People feel deeply about natural resources conservation, climate change and workplace equality, but they don't know how those issues can apply to their investments.

That's a key result of a national survey done by Allianz Life Insurance Co. of America, based in Golden Valley.

Institutional investors, including Allianz Life, and individual investors are increasingly interested in the approaches that companies take to environmental, social and governance (ESG) issues, believing sound corporate policies around such topics can be used to mitigate long-term risks and increase shareholder return over the long run.

Yet the survey showed only 15% of people understand what the term ESG means.

"This term ESG is not very well understood generally," said Todd Hedtke, chief investment officer at Allianz Life. "The pillars of it (ESG) people are very passionate about; they understand the issues. … Many of them are in the press day to day."

Almost three-quarters of the respondents even believe that an ESG investment strategy is "not only one that you can feel good about, but one that makes long-term financial sense."

Allianz worked with Ipsos, a market-research and consulting firm, to ask people how they value different ESG investing issues. Allianz and Ipsos received responses from 1,000 people, ages 18 and over with a household income greater than $50,000.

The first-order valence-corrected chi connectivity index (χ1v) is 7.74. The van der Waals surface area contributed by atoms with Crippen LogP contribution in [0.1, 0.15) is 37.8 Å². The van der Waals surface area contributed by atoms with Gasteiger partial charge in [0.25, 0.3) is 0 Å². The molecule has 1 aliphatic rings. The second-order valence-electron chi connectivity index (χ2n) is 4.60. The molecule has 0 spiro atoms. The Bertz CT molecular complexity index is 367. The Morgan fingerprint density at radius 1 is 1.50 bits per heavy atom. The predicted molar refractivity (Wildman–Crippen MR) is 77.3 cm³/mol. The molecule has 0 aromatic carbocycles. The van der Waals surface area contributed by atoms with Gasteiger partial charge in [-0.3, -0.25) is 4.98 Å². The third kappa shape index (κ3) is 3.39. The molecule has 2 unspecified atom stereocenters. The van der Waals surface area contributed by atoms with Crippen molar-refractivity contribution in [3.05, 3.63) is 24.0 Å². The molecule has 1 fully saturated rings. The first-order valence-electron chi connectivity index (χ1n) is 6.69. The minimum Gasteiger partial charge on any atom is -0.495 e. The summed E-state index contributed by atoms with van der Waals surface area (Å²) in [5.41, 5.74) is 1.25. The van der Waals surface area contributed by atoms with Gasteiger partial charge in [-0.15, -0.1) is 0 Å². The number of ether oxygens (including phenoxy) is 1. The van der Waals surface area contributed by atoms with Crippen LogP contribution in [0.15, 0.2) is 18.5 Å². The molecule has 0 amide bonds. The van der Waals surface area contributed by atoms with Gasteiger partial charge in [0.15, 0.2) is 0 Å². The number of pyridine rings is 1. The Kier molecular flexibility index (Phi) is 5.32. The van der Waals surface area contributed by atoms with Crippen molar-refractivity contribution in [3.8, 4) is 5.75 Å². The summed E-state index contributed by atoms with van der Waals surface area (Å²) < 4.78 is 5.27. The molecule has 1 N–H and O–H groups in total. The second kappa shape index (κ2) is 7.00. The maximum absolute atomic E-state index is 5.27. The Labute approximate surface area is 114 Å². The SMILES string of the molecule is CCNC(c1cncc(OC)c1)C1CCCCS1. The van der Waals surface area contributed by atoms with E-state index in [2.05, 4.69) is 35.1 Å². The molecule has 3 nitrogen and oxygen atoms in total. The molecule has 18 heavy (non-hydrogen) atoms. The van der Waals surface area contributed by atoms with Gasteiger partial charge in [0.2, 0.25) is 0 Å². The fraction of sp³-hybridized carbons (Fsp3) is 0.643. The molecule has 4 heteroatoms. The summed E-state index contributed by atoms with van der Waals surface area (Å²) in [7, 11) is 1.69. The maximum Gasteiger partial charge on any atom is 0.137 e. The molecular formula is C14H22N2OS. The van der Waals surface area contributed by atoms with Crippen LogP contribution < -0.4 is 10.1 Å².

More than 70% of those surveyed said they care about the 16 individual topics that go into ESG strategy from environmental conservation to gender and racial equality.

"People are extremely interested here in these topics … but they don't know how to get information on it, they don't know what to do with it, they definitely don't have a grounding enough to make investment choices that follow," Hedtke said.

Hedtke sees the discrepancy as an opportunity. "It's an opportunity for financial advisers, who want to differentiate themselves," Hedtke said. "Be smart in this space and help educate your customers, because customers want to be educated."

Companies have recognized this trend and are increasingly providing investors and consumers reports on their ESG practices.

In just seven years, the number of S&P 500 companies issuing corporate social-responsibility reports has risen from 20% to more than 85%, according to the Governance & Accountability Institute, a sustainability consulting firm based in New York.

The rise in this voluntary reporting is being driven by investors' desire to have access to information on the environmental, social and governance practices that are informative and comparable.

Geoff Bell, associate professor at the University of Minnesota Duluth, teaches courses in strategic management and foundations of sustainable management. He's familiar with ESG investing principals as well as socially responsible investing (SRI) and corporate socially responsible investing (CSR) and said there is some data out there that suggests using these screens can lead to better long-term investment returns.

"The choice between do I live up to my values or do I maximize my return is minimal," Bell said.